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Translational Biomedicine

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Editorial - (2021) Volume 12, Issue 7

Predicting Aspects of Translational Biomedicine

Mohamed Mediouni*

Department of Medicine, Bishop's University, Canada

*Corresponding Author:

Mohamed Mediouni Department of Independent Researcher Medical Simulation, Canada, E-Mail: [email protected]

Received date: July 05, 2021; Accepted date: July 19, 2021; Published date: July 26, 2021

Citation: Mediouni M (2021) Predicting Aspects of Translational Biomedicine. Transl Biomed Vol.12 No.7:e181

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Abstract

Fundamental scientific advances can take decades to translate into improvements in human health. Shortening this interval would increase the rate at which scientific discoveries lead to successful treatment of human disease. One way to accomplish this would be to identify which advances in knowledge are most likely to translate into clinical research. Translational progress in biomedicine can therefore be assessed and predicted in real time based on information conveyed by the scientific community’s early reaction to a paper.

Introduction

Fundamental scientific advances can take decades to translate into improvements in human health. Shortening this interval would increase the rate at which scientific discoveries lead to successful treatment of human disease. One way to accomplish this would be to identify which advances in knowledge are most likely to translate into clinical research. Translational progress in biomedicine can therefore be assessed and predicted in real time based on information conveyed by the scientific community’s early reaction to a paper. Much of the recent discussion of bench-to-bedside research has appropriately been focused on how best to allocate limited resources in support of the science that gives rise to transformative clinical impact. Making these decisions is complicated by the fact that it can take decades for a fundamental discovery to translate into improvements in human health. Characterizing these pathways of knowledge flow, defined as the movement of information from cited articles to citing articles, might have the additional benefit of identifying otherwise unnoticed discoveries that are good candidates for bench-to-bedside translation. In the past, tracking knowledge flow from bench to bedside has required manual curation by subject matter experts. Although informative, those types of analyses are time intensive and thus cannot be used to analyze large data sets. This limitation is disappearing due to recent advances in algorithm development and data availability, which now present the opportunity to measure the progress of biomedical research at scale. The extension of this approach to high-throughput, multidimensional analyses has the potential to identify commonalities shared by past discoveries that had clinical impact, which in turn could be leveraged to determine the likelihood that a recent discovery will have future translational success. A priori, any attempt to determine the translational potential of a recent discovery faces 2 key challenges. First, although it is a subject of some debate, individual scientific advances are generally considered to be unpredictable. We report here the development of a method to predict translational progress computationally at the article level. We trained machine learning models on a binary output— whether or not a clinical trial or guideline (hereafter referred to collectively as clinical articles) eventually cited the article of interest, recognizing that most of these translational “shots on goal” do not directly “score” an improvement in human health.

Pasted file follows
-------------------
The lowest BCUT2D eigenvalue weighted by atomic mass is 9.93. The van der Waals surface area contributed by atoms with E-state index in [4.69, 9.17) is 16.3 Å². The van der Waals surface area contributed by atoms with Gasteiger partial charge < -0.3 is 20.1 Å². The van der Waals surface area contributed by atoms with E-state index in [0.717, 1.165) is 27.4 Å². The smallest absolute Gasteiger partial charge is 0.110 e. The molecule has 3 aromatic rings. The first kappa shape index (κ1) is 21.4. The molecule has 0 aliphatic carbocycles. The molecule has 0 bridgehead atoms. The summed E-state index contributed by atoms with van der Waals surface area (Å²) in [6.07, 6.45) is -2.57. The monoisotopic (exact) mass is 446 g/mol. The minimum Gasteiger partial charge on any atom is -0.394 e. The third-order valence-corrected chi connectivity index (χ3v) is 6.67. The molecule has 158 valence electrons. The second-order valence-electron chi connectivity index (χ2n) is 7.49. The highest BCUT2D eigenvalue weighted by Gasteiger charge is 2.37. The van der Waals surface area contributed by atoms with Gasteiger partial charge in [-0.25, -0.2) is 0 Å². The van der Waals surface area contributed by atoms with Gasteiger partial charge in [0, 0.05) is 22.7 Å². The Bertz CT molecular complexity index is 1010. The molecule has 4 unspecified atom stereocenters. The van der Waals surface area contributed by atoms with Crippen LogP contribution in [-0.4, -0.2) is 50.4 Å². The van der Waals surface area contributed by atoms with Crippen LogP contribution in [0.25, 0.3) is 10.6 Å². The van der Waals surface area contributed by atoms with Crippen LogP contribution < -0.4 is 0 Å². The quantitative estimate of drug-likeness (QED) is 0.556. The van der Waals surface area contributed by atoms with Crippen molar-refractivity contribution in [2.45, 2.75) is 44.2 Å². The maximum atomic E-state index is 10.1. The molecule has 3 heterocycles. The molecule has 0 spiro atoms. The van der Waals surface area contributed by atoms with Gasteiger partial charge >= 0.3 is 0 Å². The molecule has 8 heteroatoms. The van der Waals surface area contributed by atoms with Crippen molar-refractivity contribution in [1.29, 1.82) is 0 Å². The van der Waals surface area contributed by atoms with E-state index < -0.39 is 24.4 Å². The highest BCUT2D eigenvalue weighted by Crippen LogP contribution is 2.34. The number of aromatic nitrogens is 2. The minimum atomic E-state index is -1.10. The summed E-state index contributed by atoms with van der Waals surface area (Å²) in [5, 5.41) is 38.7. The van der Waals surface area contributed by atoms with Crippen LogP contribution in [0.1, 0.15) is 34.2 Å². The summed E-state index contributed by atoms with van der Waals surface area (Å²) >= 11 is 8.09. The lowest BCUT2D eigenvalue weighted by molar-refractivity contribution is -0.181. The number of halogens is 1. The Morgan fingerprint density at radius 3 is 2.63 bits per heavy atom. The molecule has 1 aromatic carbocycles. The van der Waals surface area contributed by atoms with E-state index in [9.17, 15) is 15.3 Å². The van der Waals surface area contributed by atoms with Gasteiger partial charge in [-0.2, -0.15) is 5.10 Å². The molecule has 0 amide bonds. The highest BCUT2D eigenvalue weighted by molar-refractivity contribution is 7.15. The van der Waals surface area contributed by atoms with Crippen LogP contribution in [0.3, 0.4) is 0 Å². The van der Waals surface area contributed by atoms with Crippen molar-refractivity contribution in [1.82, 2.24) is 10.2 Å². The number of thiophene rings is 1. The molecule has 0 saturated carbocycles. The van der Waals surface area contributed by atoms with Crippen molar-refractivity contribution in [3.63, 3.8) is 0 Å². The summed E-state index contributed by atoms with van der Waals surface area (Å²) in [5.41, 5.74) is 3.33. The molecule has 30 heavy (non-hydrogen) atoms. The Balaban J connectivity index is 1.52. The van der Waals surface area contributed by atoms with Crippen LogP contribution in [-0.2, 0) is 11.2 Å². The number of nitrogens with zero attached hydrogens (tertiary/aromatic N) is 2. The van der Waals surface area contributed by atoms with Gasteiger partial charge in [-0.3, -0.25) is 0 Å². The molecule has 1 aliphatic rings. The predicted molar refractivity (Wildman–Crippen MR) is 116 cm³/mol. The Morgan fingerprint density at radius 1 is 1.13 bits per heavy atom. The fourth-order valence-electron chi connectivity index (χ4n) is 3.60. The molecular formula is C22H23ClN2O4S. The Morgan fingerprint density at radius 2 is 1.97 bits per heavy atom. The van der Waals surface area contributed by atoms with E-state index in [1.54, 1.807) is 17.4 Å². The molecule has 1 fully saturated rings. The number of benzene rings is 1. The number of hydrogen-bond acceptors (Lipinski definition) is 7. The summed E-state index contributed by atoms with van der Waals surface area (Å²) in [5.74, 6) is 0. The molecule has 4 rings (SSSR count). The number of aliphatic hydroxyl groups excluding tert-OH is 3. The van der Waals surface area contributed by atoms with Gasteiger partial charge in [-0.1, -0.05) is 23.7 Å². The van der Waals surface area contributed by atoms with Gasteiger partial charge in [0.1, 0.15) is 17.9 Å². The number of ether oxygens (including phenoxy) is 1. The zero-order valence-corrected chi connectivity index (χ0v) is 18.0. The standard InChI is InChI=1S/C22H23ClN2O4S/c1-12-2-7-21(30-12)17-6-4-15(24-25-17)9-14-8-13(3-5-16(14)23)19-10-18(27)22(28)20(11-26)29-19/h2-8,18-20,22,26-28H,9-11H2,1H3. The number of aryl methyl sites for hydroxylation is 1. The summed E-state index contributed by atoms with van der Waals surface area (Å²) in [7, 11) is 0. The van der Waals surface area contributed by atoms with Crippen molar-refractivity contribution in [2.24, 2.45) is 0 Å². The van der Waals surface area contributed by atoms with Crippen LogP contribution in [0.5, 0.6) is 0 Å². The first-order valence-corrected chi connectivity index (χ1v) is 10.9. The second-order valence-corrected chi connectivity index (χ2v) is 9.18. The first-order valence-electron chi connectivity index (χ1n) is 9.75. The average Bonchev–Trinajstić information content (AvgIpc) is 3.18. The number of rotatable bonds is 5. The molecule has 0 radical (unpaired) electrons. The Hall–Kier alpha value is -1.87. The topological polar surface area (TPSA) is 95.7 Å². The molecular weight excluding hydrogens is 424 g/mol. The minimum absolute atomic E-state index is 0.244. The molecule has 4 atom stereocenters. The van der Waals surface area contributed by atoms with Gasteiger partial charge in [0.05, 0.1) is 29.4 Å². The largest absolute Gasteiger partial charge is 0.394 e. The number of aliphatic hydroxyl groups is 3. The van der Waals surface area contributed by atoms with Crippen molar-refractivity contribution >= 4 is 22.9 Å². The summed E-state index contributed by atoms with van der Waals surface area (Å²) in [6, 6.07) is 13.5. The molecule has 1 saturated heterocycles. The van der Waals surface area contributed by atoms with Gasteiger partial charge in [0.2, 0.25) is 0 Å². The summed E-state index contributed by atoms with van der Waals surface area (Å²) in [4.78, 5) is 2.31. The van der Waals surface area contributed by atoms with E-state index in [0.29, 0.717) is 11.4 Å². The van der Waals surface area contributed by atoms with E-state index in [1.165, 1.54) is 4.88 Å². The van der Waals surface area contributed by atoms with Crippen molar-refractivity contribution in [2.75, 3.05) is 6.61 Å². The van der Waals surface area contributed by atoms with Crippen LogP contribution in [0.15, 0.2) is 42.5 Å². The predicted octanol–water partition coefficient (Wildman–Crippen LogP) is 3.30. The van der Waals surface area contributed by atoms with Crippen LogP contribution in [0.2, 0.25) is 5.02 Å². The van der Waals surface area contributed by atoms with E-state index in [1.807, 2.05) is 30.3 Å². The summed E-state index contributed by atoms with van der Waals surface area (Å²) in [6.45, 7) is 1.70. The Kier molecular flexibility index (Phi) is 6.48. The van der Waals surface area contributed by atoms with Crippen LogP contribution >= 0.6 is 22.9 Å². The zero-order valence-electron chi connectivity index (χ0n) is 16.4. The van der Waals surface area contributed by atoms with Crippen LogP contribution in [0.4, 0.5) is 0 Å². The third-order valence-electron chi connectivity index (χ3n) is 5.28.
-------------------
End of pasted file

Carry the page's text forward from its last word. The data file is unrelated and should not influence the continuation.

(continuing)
Before attempting to predict translation, we first needed to define it. Citations by published clinical articles are the most commonly used measure of translational progress; however, the relationship between early scientific discoveries and the cures to which they eventually lead is complex. One facet of this complexity is that important early steps in translation may appear topically distinct from their clinical descendants, raising the possibility that this method of evaluating the movement of ideas from bench to bedside might undervalue the subset of transformative biomedical research that lacks a direct link to human health.

Using citations by clinical articles as evidence of translational progress therefore does not disadvantage transformative discoveries that have laid the foundation for later clinical work; when they impact human health, papers describing those discoveries are recognized and cited directly by clinical researchers. The prediction of future clinical citations based on past citation history can only be successful if that history follows detectable patterns. While this is a reasonable hypothesis, to our knowledge it has not previously been tested.

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